All night they cursed the foghorn. In the morning the storm had passed. Visibility improved and the horn at last stopped—in time for them to leave the gawdawful spot that had ruined a promising relationship. They walked back along the long breakwater without speaking, silently loathing the lighthouse and its foghorn.




“Visibility’s dropping.”


Kit’s words sent a chill through Alex. They’d lost power an hour before. Not only were they sail only, but they’d lost their navigation. If they couldn’t see the lights along the coast, their chances of making harbor were slim to none. Staying out here in the rising wind and waves wasn’t appealing either. This little boat was never meant to be in a storm on the North Sea.


They fought the wind and the waves and the darkness for hours. Every minute Alex and Kit expected the boat to crash into the rocks; the wind was determined to drive them ashore. Exhaustion seeped into them until arms and legs were wet noodles and still they kept at it.


Alex was up front, tightening a loose rope.


The sound cut through the storm noise.


It was hard to hear over the wind. Did people ashore know how loud the wind was? Here they were with no motors or anything, that silent sailboat skimming over the water that people were always romanticizing about. They were deafened by the noise of the storm, but maybe there was something?


Yes! “Kit! I hear a foghorn!” Kit couldn’t hear a full bellow. Alex followed the safety line back to the cockpit. Soaked to the skin, the cold seeped into the bones and the shaking made it hard to move safely.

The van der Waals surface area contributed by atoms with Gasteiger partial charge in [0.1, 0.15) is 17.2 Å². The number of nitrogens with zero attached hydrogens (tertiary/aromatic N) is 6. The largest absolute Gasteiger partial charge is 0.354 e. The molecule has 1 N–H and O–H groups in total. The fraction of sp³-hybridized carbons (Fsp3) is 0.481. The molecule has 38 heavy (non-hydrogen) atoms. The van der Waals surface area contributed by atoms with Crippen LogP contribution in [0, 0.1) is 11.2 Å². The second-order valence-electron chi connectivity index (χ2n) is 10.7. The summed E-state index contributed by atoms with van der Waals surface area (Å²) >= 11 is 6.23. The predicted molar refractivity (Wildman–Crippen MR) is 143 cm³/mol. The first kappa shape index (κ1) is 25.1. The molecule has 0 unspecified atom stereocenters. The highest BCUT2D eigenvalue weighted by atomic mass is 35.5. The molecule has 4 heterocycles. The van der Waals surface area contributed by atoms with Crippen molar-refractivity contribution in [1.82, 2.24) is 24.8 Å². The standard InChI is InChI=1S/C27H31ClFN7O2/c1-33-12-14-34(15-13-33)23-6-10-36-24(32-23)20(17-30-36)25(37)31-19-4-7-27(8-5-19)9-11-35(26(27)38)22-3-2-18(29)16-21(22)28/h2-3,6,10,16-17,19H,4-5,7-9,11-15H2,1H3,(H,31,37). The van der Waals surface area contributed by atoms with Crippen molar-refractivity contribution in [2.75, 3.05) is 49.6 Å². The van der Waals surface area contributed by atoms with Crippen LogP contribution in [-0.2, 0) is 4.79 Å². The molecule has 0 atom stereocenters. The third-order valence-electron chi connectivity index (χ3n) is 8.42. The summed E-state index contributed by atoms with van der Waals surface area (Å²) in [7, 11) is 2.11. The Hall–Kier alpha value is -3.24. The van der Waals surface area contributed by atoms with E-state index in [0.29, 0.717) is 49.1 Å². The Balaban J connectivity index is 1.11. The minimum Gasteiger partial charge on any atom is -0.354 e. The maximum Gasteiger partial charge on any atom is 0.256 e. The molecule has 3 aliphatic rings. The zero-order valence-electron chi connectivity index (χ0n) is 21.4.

Kit had heard it, too. They huddled over the chart, Kit clinging to the tiller while Alex clung to the laminated chart and the flashlight, so they could find the right lighthouse.


“There. That one. And if we’re shot full of luck, we might make it.”


“It’s getting closer.”


“Keep steering for it. Poseidon grant we’ll see the light before we crash into the seawall.” The light stood at the end of a long breakwater.


Kit looked at Alex in the dim light that didn’t illuminate thoughts or feelings. “Can you go back to the bows? Look for the light, and keep listening. Keep that lighthouse ahead of us and to the right. Or, if you’re too tired, I could.”


“You’re better at the helm. I’ll go. Watch for hand signals; you’ll never hear me shout in all this.”


When, at last, the beam of light shone through the storm, just where it should be, Alex would have cried, if exhaustion hadn’t made it too much work.


When the little boat slid behind the breakwater and the waves calmed, each of them drew the first unstrained breath in hours. Alex stayed put until a buoy showed on the starboard bow. They hooked it and tied off, not caring whose it was. The waves still tossed them around, but they were safe.


Alex more or less fell into the cockpit, and they staggered below and fell into the bunks.


The foghorn sounded.


“That’s the most wonderful sound I ever heard.”


“Agreed. It’s got to be the most beautiful lighthouse on this whole coast.”


They slept.




Anna turned as Sylvia drove them up the road away from the village, and looked back.


“Ugly place, really.”


“Ugly noise that horn made, for sure.”


“That’s a pretty sailboat in the harbor, though. Lucky them—I’ll bet they weren’t kept awake all night by the blasted horn.


No one stirred on the boat as the car crested the hill and the harbor passed out of sight.




©Rebecca M. Douglass, 2023
 As always, please ask permission to use any photos or text. Link-backs appreciated.